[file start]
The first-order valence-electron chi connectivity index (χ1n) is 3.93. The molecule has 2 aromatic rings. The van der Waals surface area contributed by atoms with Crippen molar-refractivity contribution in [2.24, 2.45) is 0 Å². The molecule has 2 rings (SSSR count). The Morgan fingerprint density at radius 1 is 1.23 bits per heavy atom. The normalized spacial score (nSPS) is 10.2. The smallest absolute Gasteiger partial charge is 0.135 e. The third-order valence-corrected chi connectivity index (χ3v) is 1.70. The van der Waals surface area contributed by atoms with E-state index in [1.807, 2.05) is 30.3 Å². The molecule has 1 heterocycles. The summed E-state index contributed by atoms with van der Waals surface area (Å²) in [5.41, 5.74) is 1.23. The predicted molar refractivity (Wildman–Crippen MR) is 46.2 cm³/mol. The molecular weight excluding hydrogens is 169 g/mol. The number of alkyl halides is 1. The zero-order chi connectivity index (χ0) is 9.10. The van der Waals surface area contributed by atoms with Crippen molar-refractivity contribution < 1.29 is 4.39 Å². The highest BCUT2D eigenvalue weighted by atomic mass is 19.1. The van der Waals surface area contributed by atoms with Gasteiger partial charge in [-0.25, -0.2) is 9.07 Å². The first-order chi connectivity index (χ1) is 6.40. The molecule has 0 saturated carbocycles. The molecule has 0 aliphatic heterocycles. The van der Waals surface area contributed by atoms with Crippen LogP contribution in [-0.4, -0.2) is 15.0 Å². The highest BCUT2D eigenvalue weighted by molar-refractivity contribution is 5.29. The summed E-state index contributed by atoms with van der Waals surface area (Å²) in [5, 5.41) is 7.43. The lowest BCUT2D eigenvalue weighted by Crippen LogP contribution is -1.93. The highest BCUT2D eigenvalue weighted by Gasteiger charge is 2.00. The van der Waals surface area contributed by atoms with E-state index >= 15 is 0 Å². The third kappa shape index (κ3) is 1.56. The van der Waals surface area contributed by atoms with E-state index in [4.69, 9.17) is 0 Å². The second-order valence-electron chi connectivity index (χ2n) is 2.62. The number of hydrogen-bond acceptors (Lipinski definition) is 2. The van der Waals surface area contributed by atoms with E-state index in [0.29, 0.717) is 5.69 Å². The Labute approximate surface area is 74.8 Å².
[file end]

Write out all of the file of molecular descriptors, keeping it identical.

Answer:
The first-order valence-electron chi connectivity index (χ1n) is 3.93. The molecule has 2 aromatic rings. The van der Waals surface area contributed by atoms with Crippen molar-refractivity contribution in [2.24, 2.45) is 0 Å². The molecule has 2 rings (SSSR count). The Morgan fingerprint density at radius 1 is 1.23 bits per heavy atom. The normalized spacial score (nSPS) is 10.2. The smallest absolute Gasteiger partial charge is 0.135 e. The third-order valence-corrected chi connectivity index (χ3v) is 1.70. The van der Waals surface area contributed by atoms with E-state index in [1.807, 2.05) is 30.3 Å². The molecule has 1 heterocycles. The summed E-state index contributed by atoms with van der Waals surface area (Å²) in [5.41, 5.74) is 1.23. The predicted molar refractivity (Wildman–Crippen MR) is 46.2 cm³/mol. The molecular weight excluding hydrogens is 169 g/mol. The number of alkyl halides is 1. The zero-order chi connectivity index (χ0) is 9.10. The van der Waals surface area contributed by atoms with Crippen molar-refractivity contribution < 1.29 is 4.39 Å². The highest BCUT2D eigenvalue weighted by atomic mass is 19.1. The van der Waals surface area contributed by atoms with Gasteiger partial charge in [-0.25, -0.2) is 9.07 Å². The first-order chi connectivity index (χ1) is 6.40. The molecule has 0 saturated carbocycles. The molecule has 0 aliphatic heterocycles. The van der Waals surface area contributed by atoms with Crippen LogP contribution in [-0.4, -0.2) is 15.0 Å². The highest BCUT2D eigenvalue weighted by molar-refractivity contribution is 5.29. The summed E-state index contributed by atoms with van der Waals surface area (Å²) in [5, 5.41) is 7.43. The lowest BCUT2D eigenvalue weighted by Crippen LogP contribution is -1.93. The highest BCUT2D eigenvalue weighted by Gasteiger charge is 2.00. The van der Waals surface area contributed by atoms with E-state index >= 15 is 0 Å². The third kappa shape index (κ3) is 1.56. The van der Waals surface area contributed by atoms with E-state index in [4.69, 9.17) is 0 Å². The second-order valence-electron chi connectivity index (χ2n) is 2.62. The number of hydrogen-bond acceptors (Lipinski definition) is 2. The van der Waals surface area contributed by atoms with E-state index in [0.29, 0.717) is 5.69 Å². The Labute approximate surface area is 74.8 Å².